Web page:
French Corrective Phonetics Guide

The Vowel /u/

The Vowel /u/

The French vowel /u/ has the following features: high, back, rounded and oral. Examples of words containing /u/ are: loup [lu] , roue [ʁu] , couvrir [kuvʁiʁ] , pouvoir [puvwaʁ] .


Like all French vowels, the vowel /u/ is short and tense. When articulating, avoid adding a /w/ at the end. While English does have a similar vowel, they are not the same. This is obvious in the following pairs:


Word pair French English
"doux/do" [du] [duw]
"nous/new" [nu] [nuw]
"sous/Sue" [su] [suw]



Speakers of English tend to draw out the vowel in stressed open syllables. In closed syllables, be careful not to use a lax vowel. For example, the vowel in the English word pool is lax (i.e.: slightly lower and central), while that of the French word poule should be tense.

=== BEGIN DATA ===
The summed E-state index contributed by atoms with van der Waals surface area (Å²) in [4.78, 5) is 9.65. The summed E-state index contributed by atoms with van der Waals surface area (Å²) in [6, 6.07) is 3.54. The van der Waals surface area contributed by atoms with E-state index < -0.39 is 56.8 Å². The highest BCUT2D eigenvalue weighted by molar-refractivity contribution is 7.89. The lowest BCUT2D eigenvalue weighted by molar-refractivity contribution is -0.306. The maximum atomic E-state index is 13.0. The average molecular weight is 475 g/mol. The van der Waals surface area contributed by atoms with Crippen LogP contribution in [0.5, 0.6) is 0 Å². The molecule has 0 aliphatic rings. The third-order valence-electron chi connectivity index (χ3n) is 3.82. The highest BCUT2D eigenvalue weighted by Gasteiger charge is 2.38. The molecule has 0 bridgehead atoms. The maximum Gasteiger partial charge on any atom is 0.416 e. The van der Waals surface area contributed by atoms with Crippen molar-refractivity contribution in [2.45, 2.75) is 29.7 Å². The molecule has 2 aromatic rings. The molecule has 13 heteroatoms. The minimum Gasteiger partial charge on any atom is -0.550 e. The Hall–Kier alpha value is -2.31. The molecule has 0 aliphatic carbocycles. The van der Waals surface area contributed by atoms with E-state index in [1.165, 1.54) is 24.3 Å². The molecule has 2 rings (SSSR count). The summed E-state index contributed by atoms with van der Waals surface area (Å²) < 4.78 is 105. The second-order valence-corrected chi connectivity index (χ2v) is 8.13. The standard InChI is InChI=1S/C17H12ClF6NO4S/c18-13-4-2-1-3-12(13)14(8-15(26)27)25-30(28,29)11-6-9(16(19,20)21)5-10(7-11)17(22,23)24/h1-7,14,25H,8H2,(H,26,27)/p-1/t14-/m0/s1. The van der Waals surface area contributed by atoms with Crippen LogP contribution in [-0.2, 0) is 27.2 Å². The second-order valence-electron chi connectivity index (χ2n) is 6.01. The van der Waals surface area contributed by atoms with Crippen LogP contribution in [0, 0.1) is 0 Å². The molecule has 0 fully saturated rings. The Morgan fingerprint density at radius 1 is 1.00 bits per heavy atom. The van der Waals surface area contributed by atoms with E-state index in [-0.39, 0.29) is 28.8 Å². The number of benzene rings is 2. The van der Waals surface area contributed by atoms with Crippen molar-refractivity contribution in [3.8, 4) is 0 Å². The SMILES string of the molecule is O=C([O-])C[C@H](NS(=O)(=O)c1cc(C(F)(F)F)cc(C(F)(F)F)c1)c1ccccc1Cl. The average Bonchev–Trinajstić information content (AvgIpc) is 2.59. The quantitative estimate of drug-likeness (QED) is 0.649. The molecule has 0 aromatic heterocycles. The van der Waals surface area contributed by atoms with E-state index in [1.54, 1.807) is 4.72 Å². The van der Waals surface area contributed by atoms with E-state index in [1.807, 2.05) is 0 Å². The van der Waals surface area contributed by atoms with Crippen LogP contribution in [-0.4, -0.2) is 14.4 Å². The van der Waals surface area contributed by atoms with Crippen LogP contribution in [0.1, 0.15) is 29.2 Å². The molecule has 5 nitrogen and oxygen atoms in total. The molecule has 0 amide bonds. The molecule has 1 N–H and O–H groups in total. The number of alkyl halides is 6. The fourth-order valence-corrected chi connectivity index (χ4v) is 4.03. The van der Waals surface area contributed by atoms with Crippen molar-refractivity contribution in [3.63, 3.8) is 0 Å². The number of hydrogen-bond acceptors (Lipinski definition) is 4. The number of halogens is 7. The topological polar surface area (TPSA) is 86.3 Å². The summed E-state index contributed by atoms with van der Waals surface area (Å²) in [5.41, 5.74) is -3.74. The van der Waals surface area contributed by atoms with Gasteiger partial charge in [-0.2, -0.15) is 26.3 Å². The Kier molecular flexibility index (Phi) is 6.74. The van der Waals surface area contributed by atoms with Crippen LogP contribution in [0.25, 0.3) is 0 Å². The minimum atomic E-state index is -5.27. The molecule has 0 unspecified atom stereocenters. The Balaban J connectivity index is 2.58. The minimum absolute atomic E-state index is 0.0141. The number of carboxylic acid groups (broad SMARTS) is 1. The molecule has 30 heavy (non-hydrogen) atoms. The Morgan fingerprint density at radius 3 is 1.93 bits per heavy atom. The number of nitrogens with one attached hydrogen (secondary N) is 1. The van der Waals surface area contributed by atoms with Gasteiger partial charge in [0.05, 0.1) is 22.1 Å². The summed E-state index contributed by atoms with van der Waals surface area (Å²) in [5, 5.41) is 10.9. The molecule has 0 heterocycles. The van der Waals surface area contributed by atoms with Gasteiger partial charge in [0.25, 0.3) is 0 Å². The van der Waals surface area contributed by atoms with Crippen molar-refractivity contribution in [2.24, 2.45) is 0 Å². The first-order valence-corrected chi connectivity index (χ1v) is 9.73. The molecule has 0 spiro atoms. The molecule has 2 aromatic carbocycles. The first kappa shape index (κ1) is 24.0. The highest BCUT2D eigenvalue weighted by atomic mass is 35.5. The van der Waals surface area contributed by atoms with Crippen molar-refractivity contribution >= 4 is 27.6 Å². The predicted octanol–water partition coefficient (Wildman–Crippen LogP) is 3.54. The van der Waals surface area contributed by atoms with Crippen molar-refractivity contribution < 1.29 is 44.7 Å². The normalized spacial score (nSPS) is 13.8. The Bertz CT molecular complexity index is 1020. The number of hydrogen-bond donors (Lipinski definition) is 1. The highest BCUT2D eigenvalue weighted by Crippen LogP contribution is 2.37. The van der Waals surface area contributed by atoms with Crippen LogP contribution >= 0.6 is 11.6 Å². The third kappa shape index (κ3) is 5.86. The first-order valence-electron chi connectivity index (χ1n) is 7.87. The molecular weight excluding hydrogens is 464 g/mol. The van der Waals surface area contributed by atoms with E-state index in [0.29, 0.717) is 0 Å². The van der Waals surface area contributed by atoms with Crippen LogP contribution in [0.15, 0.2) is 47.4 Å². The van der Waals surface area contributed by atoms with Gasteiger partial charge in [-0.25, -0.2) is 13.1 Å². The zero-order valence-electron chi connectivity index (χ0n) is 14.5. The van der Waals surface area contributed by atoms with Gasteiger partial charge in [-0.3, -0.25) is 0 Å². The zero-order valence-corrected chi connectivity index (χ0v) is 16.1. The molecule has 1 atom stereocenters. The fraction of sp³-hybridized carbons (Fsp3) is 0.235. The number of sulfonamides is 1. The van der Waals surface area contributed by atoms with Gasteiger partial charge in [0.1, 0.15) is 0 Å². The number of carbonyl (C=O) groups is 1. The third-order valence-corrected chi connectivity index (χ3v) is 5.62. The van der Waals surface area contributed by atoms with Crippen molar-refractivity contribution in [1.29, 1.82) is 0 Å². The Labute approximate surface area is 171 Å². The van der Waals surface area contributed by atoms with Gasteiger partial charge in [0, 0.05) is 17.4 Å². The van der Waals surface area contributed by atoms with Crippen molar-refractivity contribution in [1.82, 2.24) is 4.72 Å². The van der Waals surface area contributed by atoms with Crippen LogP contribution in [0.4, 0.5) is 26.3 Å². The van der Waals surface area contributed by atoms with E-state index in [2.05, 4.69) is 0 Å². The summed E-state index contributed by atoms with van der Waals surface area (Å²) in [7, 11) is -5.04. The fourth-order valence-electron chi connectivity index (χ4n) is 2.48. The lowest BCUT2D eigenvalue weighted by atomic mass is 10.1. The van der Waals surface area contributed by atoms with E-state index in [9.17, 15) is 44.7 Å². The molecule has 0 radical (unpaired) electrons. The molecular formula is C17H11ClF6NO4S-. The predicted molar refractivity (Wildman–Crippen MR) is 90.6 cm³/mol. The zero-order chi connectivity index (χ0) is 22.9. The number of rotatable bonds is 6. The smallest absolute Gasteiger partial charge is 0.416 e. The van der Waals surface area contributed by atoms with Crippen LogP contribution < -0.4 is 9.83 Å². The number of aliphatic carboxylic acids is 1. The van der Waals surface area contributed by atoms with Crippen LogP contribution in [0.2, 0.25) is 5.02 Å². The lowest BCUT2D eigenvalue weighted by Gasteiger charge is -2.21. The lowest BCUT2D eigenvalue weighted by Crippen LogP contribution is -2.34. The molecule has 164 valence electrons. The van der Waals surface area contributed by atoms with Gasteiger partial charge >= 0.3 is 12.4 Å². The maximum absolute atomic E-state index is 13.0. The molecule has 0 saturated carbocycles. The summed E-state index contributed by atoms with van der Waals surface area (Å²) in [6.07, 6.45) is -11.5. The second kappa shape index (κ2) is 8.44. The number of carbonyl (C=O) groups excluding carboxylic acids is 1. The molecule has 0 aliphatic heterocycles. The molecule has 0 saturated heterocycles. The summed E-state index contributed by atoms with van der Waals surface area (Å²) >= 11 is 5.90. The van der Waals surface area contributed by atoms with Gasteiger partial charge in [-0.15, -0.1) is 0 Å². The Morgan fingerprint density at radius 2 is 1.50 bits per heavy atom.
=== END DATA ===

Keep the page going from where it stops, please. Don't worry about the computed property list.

Note also that since /u/ is a rounded vowel, the lips must be advanced as well as rounded (as if you were going to whistle a low note).


The vowel /u/ is represented by the combination "ou" in certain contexts. Namely:

a) at the end of a word, e.g.: mou [mu]

b) before a consonant, e.g.: prouver [pʁuve]

Note that when "ou" is followed by a pronounced vowel, it represents the semi-consonant /w/ and NOT /u/, e.g.: louer = [lwe] and NOT [lue] .


Image result for heads up

  • Be sure to pronounce a short tense vowel and to avoid a diphthong (doux = [du] and NOT [duw] )
  • Make sure you use the high French vowel, not the lax English one. In others words, don't pronounce poule the same as pool.



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